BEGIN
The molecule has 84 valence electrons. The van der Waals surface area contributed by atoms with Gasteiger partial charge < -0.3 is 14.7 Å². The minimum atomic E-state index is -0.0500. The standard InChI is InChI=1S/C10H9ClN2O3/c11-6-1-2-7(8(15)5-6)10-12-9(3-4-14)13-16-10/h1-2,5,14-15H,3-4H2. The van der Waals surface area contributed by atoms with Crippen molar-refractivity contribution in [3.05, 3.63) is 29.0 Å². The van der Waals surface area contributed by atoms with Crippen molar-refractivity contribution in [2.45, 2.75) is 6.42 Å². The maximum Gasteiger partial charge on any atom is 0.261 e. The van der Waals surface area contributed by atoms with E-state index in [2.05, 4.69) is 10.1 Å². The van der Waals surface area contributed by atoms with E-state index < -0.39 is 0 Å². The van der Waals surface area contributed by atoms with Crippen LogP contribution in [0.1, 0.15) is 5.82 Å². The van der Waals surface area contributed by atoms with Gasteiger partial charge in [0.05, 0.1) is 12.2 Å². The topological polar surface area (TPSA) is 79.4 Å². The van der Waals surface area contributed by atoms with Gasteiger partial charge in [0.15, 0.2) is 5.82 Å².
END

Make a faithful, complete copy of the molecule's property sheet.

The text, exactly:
The molecule has 84 valence electrons. The van der Waals surface area contributed by atoms with Gasteiger partial charge < -0.3 is 14.7 Å². The minimum atomic E-state index is -0.0500. The standard InChI is InChI=1S/C10H9ClN2O3/c11-6-1-2-7(8(15)5-6)10-12-9(3-4-14)13-16-10/h1-2,5,14-15H,3-4H2. The van der Waals surface area contributed by atoms with Crippen molar-refractivity contribution in [3.05, 3.63) is 29.0 Å². The van der Waals surface area contributed by atoms with Crippen molar-refractivity contribution in [2.45, 2.75) is 6.42 Å². The maximum Gasteiger partial charge on any atom is 0.261 e. The van der Waals surface area contributed by atoms with E-state index in [2.05, 4.69) is 10.1 Å². The van der Waals surface area contributed by atoms with E-state index < -0.39 is 0 Å². The van der Waals surface area contributed by atoms with Crippen LogP contribution in [0.1, 0.15) is 5.82 Å². The van der Waals surface area contributed by atoms with Gasteiger partial charge in [0.05, 0.1) is 12.2 Å². The topological polar surface area (TPSA) is 79.4 Å². The van der Waals surface area contributed by atoms with Gasteiger partial charge in [0.15, 0.2) is 5.82 Å².